"The Rum Diary" is a brilliantly tangled love story of jealousy, treachery & violent alcoholic lust in the Caribbean boomtown that was San Juan, Puerto Rico, in the late 1950s. "It was a gold rush," says the author. "There were naked people everywhere and we all had credit."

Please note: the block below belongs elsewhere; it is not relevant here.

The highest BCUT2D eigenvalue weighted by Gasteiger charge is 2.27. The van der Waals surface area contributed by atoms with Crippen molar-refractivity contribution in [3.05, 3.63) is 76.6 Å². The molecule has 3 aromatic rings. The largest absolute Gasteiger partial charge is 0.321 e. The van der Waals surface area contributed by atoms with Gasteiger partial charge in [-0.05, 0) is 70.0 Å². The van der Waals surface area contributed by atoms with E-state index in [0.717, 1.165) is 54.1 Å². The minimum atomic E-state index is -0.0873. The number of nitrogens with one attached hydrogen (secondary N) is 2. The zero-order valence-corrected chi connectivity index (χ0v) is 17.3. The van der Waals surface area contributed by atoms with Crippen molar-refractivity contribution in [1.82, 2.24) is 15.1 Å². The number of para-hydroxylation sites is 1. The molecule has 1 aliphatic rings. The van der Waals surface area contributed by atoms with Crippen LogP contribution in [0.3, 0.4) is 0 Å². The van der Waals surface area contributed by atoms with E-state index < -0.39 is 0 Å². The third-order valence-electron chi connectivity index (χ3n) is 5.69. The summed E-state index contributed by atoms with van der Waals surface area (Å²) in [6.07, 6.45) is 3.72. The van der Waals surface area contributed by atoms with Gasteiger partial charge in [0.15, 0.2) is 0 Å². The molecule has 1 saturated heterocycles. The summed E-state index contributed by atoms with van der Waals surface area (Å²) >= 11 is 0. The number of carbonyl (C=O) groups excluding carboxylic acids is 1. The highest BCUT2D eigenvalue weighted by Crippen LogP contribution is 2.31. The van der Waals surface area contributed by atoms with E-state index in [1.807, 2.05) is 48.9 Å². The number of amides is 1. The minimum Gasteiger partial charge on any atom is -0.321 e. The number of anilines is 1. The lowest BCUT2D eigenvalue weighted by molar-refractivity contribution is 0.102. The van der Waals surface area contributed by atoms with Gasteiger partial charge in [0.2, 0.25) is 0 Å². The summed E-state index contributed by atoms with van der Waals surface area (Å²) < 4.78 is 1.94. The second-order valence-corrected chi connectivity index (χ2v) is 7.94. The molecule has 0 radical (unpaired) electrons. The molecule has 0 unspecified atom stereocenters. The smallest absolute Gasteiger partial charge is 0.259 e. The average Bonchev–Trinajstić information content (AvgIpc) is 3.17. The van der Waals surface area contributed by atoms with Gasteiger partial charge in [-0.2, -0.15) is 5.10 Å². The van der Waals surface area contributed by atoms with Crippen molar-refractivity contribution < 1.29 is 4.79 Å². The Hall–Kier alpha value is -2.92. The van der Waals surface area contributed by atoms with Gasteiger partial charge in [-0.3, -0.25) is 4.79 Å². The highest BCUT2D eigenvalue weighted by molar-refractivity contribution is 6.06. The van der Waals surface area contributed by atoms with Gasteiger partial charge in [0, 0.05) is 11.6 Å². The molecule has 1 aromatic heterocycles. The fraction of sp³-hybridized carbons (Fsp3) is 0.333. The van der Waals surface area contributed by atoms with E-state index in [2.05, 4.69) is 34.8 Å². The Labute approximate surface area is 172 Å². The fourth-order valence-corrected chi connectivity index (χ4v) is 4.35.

Puerto Rico was an unspoiled tropical paradise in those years -- before Castro, before JFK, before civil rights & moonwalks & flower power & Vietnam & protests & even before drugs -- but the "San Juan Daily News" was a vortex & a snakepit of all the corrupt new schemes & plots & greedmongers who swarmed in. Paul Kemp, "The Rum Diary"'s narrator, speaks for the unfocused angst of those times: "In a sense I was one of them -- more competent than some and more stable than others -- and in the years that carried that ragged banner I was seldom unemployed. Sometimes I worked for three newspapers at once. I wrote adcopy for new casinos and bowling alleys, I was a consultant for the cockfighting syndicate, an utterly corrupt high-end restaurant critic, a yachting photographer and a routine victim of police brutality. It was a greedy life and I was good at it. I made some interesting friends, had enough money to get around, and learned a lot about the world that I could never have learned in any other way."